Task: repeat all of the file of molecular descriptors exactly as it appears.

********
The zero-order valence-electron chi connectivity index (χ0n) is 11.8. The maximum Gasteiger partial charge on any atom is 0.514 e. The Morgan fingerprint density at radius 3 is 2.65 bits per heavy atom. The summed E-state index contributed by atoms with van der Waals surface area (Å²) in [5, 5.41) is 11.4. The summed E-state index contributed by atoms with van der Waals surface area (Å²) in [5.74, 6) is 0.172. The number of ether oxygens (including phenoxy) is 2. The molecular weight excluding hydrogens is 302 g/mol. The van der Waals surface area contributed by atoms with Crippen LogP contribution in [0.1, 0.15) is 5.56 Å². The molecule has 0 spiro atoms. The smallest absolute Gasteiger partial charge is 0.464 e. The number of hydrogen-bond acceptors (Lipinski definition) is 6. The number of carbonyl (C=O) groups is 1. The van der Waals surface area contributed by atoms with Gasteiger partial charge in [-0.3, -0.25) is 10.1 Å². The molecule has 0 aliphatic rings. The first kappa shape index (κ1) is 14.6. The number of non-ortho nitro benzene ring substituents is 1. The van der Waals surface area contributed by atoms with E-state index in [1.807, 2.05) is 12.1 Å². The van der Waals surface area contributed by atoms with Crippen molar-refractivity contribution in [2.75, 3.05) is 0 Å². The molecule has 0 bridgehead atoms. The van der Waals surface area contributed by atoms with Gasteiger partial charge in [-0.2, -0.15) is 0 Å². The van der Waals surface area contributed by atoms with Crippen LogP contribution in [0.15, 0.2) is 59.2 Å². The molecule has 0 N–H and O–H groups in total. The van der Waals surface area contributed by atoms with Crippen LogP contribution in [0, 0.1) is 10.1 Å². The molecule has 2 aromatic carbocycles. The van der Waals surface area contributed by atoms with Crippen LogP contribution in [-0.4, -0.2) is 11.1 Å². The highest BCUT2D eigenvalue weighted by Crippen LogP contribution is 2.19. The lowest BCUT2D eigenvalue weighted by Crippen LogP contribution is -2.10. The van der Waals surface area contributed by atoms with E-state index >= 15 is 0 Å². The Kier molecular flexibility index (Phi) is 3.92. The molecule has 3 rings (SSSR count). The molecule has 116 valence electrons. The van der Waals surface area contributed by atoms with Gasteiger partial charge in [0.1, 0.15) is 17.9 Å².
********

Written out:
The zero-order valence-electron chi connectivity index (χ0n) is 11.8. The maximum Gasteiger partial charge on any atom is 0.514 e. The Morgan fingerprint density at radius 3 is 2.65 bits per heavy atom. The summed E-state index contributed by atoms with van der Waals surface area (Å²) in [5, 5.41) is 11.4. The summed E-state index contributed by atoms with van der Waals surface area (Å²) in [5.74, 6) is 0.172. The number of ether oxygens (including phenoxy) is 2. The molecular weight excluding hydrogens is 302 g/mol. The van der Waals surface area contributed by atoms with Crippen LogP contribution in [0.1, 0.15) is 5.56 Å². The molecule has 0 spiro atoms. The smallest absolute Gasteiger partial charge is 0.464 e. The number of hydrogen-bond acceptors (Lipinski definition) is 6. The number of carbonyl (C=O) groups is 1. The van der Waals surface area contributed by atoms with Gasteiger partial charge in [-0.3, -0.25) is 10.1 Å². The molecule has 0 aliphatic rings. The first kappa shape index (κ1) is 14.6. The number of non-ortho nitro benzene ring substituents is 1. The van der Waals surface area contributed by atoms with E-state index in [1.807, 2.05) is 12.1 Å². The van der Waals surface area contributed by atoms with Crippen molar-refractivity contribution in [2.75, 3.05) is 0 Å². The molecule has 0 bridgehead atoms. The van der Waals surface area contributed by atoms with Gasteiger partial charge in [-0.2, -0.15) is 0 Å². The van der Waals surface area contributed by atoms with Crippen LogP contribution in [0.15, 0.2) is 59.2 Å². The molecule has 0 N–H and O–H groups in total. The van der Waals surface area contributed by atoms with Crippen LogP contribution in [0, 0.1) is 10.1 Å². The molecule has 2 aromatic carbocycles. The van der Waals surface area contributed by atoms with Crippen LogP contribution in [-0.4, -0.2) is 11.1 Å². The highest BCUT2D eigenvalue weighted by Crippen LogP contribution is 2.19. The lowest BCUT2D eigenvalue weighted by Crippen LogP contribution is -2.10. The van der Waals surface area contributed by atoms with E-state index >= 15 is 0 Å². The Kier molecular flexibility index (Phi) is 3.92. The molecule has 3 rings (SSSR count). The molecule has 116 valence electrons. The van der Waals surface area contributed by atoms with Gasteiger partial charge in [0.1, 0.15) is 17.9 Å².